This is Our Fight: What’s Next for NFTY’s Gun Violence Prevention Efforts

Home » This is Our Fight: What’s Next for NFTY’s Gun Violence Prevention Efforts

By Jess Becker and Zoe Terner

A year ago this March, our lives changed forever. We marched on Capitol Hill, we walked out of our schools, we demanded that our representatives listen. For our friends in Parkland, for our siblings, for our children, for our teachers, and for ourselves, we committed to making a change. We had no other choice.

This fight has made such a difference in our world. We saw an injustice in our society, and so NFTY – The Reform Jewish Youth Movement did what it has always done: We got to work.

Five hundred NFTYites – spanning all 50 states – participated in advocacy training and learned how to speak truth to power. More than 6,000 Reform Jews (including many, many young people) attended March for Our Lives events around the world. And together, NFTY and the greater Reform Movement successfully helped pass gun violence prevention ballot measures in Washington state. What’s more, throughout the course of the civic engagement campaign, we connected with more than 100,000 voters across the Reform Movement.

At NFTY Convention this February, NFTY SAVP Zoe Terner called on NFTYites to lobby for HR8: The Bipartisan Background Checks Act of 2019. Currently, guns sold online and at gun shows aren’t subject to federal background checks, so felons and domestic abusers – who otherwise aren’t allowed to purchase firearms – can buy them with the click of a mouse or in person at gun shows.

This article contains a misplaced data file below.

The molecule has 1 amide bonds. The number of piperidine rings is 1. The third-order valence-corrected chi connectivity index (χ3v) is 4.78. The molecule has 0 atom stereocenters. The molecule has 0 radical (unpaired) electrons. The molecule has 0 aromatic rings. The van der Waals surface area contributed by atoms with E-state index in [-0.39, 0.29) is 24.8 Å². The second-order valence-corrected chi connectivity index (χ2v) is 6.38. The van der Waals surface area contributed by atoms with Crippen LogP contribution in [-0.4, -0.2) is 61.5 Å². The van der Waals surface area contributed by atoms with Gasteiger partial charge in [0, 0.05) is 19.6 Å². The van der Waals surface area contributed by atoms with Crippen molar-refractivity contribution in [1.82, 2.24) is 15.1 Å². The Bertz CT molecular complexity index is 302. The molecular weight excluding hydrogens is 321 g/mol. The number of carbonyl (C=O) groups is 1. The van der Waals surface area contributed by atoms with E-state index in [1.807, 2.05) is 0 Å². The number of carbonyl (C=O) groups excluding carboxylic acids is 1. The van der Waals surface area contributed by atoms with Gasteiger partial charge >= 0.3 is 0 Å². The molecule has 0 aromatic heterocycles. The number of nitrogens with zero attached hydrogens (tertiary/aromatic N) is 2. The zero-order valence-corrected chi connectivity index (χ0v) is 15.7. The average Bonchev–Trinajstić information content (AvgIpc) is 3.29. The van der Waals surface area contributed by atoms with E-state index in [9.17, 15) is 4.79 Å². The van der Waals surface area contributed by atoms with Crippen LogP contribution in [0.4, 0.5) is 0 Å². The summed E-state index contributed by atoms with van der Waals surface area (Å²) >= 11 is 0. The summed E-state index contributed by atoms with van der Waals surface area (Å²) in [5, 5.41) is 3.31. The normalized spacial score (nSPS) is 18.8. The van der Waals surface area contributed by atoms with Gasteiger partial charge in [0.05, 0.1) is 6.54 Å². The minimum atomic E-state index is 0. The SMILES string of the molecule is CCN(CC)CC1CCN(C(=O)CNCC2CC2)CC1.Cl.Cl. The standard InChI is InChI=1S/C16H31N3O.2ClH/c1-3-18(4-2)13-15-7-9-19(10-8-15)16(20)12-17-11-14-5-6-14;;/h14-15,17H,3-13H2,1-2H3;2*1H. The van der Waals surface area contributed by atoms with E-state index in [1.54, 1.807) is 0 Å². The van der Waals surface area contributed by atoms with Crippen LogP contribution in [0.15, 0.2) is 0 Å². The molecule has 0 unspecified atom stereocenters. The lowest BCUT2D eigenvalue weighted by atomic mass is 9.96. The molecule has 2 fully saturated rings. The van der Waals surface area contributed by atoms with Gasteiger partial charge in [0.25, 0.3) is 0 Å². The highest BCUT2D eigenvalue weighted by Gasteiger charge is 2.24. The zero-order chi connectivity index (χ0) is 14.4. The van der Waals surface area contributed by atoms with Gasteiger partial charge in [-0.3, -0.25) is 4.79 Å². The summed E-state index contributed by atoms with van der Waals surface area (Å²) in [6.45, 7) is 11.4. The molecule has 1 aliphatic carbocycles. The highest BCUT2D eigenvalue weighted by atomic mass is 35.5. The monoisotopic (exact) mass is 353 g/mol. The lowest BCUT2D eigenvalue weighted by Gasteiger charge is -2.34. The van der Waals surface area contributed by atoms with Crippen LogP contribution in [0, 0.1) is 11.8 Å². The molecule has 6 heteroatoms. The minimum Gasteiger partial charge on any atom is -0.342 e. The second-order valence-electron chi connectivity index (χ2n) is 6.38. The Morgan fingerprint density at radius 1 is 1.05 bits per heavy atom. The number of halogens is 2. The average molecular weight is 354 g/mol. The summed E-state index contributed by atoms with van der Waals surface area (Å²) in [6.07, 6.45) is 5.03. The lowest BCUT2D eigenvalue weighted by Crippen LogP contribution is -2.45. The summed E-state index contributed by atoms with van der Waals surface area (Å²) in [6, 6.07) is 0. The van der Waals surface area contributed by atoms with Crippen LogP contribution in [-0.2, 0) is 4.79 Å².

Hundreds of teens reached out to their members of Congress, asking them to represent young people’s interests and to keep us safe – and days later, the House of Representatives passed H.R. 8, the first gun violence prevention bill in decades.

Make no mistake, Reform Movement: This is your victory – and now, we need your help to turn this bill into law. It’s now on its way to the Senate, and we urge you to call, email, write, and lobby your senators on the Background Check Expansion Act (S. 42), the Senate version of H.R. 8.

We did it once; we can do it again.

NFTY SAVP-elect Jess Becker, who was deeply affected by the shooting at Sandy Hook Elementary School in 2012, proves just how capable young people are of changing the narrative on gun violence: In high school, Jess became the head coordinator of her school’s National School Walkout for Gun Violence Prevention, working with her school’s administration to make sure that the event went smoothly. After the walkout, she and seven other young women founded their school’s Students Demand Action chapter. They work tirelessly with Moms Demand Action, the Brady Campaign, and Everytown for Gun Safety to make heard the voices of future voters who want real policy change – not just “thoughts and prayers.”

For so many of us, NFTY and the Reform Movement have been cornerstones in our lives when it comes to social action, pursuing justice, and working together to make the world a better place. Reform Jewish teens across North America are ready to lead us toward a life and childhood free of gun violence for everyone.